May 2019 Volume LIV Number 3


Legislative and Regulatory Update

May 2018 Volume LIII Number 3

Unless otherwise noted, for further information on any of these issues please contact Chief Operating Officer and General Counsel C. Scott Litch at (312) 337-2169 or


On March 5-7, 2018, nearly 300 AAPD members from 36 states and D.C., advocated for children’s oral health in Washington, D.C., by visiting with their members of Congress. AAPD attendees included members of the Council on Government Affairs, PAC Steering Committee, Executive Committee, and Budget and Finance Committee. Twenty-nine AAPD state Public Policy Advocates particpated as well. Thirty-six pediatric dentistry residency programs were represented, with more than 175 residents in attendance. For the third year, the AAPD held a special pre-conference advocacy orientation and training session for residents.

Attendees heard updates on key AAPD public policy issues focusing on Title VII pediatric dentistry funding and student loan repayment reform legislation, as well as an update from the ADA on the Affordable Care Act, Medicaid, and CHIP. The keynote speaker was Michael Barone, currently Senior Political Analyst for The Washington Examiner, Resident Fellow at the American Enterprise Institute, and contributor to Fox News. Mr. Barone discussed the current political landscape and the upcoming 2018 Congressional mid-term elections. The AAPD PAC hosted a fundraiser for Congressman Tom Cole (R-Okla.-4th), chair of the House Appropriations Subcommittee on Labor, Health and Human Services, and Education. Mr. Cole is a fifth generation Oklahoman and an enrolled member of the Chickasaw Nation. He is one of only two tribal members currently serving in Congress. The event, co-sponsored with ADPAC, AAOMS PAC and Hogan Lovells PAC, raised over $15,000.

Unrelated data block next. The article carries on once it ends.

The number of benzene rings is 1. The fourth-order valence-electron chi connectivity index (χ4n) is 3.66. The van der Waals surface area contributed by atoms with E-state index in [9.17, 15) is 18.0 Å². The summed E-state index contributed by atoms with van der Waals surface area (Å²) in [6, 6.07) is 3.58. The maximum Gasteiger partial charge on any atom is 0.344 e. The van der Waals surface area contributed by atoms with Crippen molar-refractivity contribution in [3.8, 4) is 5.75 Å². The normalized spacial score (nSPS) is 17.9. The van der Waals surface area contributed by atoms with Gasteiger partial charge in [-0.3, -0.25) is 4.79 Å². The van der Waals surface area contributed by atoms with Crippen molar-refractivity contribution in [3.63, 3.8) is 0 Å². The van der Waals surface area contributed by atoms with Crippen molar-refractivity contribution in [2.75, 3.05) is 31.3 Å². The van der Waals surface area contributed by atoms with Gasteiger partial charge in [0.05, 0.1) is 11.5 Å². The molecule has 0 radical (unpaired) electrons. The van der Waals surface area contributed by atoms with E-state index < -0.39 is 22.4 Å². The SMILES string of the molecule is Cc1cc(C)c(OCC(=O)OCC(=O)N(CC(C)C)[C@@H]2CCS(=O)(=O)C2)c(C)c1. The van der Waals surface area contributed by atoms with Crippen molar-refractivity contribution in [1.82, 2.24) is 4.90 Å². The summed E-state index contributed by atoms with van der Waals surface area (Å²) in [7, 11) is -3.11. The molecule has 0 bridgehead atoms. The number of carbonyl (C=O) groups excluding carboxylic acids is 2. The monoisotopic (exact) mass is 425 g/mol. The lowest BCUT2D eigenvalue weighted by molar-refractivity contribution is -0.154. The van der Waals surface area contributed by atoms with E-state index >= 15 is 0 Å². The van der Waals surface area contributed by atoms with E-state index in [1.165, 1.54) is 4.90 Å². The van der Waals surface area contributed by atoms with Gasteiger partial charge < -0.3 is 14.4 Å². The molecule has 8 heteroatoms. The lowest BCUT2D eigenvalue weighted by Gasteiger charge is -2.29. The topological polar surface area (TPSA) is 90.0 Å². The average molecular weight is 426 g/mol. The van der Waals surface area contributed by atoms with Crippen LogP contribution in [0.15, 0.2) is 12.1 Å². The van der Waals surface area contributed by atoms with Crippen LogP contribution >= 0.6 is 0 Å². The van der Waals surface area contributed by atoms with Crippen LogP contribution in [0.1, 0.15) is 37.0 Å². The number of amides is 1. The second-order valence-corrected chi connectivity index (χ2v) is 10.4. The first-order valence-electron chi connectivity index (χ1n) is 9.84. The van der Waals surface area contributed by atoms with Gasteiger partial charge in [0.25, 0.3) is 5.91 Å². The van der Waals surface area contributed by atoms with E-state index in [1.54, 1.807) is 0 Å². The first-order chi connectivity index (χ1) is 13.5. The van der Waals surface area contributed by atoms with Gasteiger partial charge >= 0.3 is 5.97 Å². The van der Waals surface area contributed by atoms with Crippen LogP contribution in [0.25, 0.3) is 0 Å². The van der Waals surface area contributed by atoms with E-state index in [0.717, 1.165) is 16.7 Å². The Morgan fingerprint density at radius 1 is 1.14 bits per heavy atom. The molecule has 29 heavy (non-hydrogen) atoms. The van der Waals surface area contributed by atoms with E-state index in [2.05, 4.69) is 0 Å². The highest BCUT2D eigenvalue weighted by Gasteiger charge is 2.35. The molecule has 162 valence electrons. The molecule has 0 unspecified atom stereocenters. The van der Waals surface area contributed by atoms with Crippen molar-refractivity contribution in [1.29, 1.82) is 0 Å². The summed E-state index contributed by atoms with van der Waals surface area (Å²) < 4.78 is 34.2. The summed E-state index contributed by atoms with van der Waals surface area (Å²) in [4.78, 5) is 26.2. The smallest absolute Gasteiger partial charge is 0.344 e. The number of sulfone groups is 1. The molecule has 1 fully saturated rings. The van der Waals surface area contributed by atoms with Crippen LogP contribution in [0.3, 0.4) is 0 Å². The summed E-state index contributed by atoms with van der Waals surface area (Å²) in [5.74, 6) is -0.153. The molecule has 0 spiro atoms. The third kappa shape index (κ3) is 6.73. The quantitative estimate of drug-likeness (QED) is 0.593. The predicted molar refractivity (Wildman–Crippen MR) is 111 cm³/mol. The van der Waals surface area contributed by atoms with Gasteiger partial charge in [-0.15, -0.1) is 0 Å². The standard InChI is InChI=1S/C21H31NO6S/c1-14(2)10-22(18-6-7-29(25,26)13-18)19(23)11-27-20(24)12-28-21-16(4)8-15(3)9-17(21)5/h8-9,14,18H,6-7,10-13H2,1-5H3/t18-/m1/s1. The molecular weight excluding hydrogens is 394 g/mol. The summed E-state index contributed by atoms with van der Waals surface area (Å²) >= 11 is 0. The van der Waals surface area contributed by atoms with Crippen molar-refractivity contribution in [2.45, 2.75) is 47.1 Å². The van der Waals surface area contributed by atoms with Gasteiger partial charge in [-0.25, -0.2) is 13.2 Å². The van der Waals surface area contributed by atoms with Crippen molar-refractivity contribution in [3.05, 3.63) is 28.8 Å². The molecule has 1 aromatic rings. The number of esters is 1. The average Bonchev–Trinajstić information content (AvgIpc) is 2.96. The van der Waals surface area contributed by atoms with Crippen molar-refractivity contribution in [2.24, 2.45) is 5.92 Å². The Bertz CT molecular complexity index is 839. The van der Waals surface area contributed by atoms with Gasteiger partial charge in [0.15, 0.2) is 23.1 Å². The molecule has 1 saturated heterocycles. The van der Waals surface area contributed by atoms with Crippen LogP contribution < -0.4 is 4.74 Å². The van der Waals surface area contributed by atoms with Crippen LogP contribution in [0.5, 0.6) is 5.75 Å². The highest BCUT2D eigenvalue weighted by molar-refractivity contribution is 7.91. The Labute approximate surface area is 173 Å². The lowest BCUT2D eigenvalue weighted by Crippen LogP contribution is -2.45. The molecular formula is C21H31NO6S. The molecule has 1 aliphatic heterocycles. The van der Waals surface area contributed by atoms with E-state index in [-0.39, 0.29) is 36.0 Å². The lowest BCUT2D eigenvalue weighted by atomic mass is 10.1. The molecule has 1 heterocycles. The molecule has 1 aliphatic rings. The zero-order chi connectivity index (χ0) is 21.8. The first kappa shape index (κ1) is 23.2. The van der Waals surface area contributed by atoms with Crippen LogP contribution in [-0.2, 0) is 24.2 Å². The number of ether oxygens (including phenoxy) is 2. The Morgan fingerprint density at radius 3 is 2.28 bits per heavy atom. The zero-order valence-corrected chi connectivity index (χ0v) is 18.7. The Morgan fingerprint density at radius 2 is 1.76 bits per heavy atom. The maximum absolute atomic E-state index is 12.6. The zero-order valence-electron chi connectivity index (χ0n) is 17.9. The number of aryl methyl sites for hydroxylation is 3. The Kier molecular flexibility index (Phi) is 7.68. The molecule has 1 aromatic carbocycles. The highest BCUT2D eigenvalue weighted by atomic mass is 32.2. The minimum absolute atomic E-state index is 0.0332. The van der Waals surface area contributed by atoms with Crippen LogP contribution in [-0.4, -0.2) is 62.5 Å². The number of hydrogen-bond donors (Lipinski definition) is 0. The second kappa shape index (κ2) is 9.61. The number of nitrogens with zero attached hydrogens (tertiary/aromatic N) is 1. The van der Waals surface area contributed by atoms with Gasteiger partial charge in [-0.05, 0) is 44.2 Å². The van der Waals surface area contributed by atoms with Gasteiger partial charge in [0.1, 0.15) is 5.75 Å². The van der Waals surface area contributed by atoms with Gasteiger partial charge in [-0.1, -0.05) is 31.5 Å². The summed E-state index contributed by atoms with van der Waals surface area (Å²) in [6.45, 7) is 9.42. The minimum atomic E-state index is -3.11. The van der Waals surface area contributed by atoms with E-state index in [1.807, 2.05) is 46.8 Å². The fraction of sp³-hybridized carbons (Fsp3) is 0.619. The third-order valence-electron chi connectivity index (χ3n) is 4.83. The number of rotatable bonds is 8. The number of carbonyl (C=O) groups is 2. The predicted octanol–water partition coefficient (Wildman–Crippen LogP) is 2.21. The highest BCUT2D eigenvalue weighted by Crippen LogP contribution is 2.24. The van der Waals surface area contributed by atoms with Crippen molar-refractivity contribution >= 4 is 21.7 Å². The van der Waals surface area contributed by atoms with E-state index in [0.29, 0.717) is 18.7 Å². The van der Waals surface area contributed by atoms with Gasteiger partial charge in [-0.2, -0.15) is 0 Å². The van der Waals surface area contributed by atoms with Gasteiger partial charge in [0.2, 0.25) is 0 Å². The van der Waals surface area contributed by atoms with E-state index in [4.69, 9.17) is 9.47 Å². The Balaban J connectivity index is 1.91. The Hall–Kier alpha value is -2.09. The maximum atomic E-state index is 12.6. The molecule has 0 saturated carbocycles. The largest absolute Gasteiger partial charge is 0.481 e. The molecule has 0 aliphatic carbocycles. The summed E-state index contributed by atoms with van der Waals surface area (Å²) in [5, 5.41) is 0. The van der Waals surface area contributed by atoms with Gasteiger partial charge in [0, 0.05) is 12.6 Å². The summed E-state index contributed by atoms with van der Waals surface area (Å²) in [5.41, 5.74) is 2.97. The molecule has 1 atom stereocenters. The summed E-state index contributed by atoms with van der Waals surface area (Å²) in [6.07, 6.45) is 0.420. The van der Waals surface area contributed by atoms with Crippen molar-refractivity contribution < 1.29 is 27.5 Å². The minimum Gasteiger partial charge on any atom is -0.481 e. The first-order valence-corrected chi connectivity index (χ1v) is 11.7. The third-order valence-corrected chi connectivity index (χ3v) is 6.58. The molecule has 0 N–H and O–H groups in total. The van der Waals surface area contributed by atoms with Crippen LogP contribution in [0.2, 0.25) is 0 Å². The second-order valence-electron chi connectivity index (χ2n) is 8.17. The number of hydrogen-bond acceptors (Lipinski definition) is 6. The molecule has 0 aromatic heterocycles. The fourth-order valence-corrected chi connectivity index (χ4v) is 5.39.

The specific advocacy requests made by attendees during Capitol Hill visits were:

Fund Title VII Pediatric Dentistry
Provide FY 2019 funding of $40.763 million for the primary care dental Title VII program with $12 million for Title VII Pediatric Dentistry that includes funding for the Dental Faculty Loan Repayment Program. As part of this effort, attendees urged House Members to sign onto a Dear Colleague letter circulated by Congresswoman Julia Brownley (D-Calif.-26th) and Congressman Gregg Harper (R-Miss.-3rd) that asked Members to Support Bipartisan Call for Investment in Pediatric Dental Care. The final letter included 38 signatures and will be printed in the July 2018 PDT.

Make dental faculty loan repayments non-taxable to recipient or allow institutions to offset tax liability. Dental faculty loan repayment program would have even greater impact if made non-taxable to recipient or if institutions were allowed to use grant funds to offset tax liability.

Support H.R. 372, repeal of antitrust exemption for health insurance companies.
H.R. 372, repeal of the McCarran-Ferguson Act, was approved by the House on March 22, 2017. A Senate bill has yet to be introduced.

• Support H.R. 4001, student loan refinancing and restoration act. H.R. 4001 would: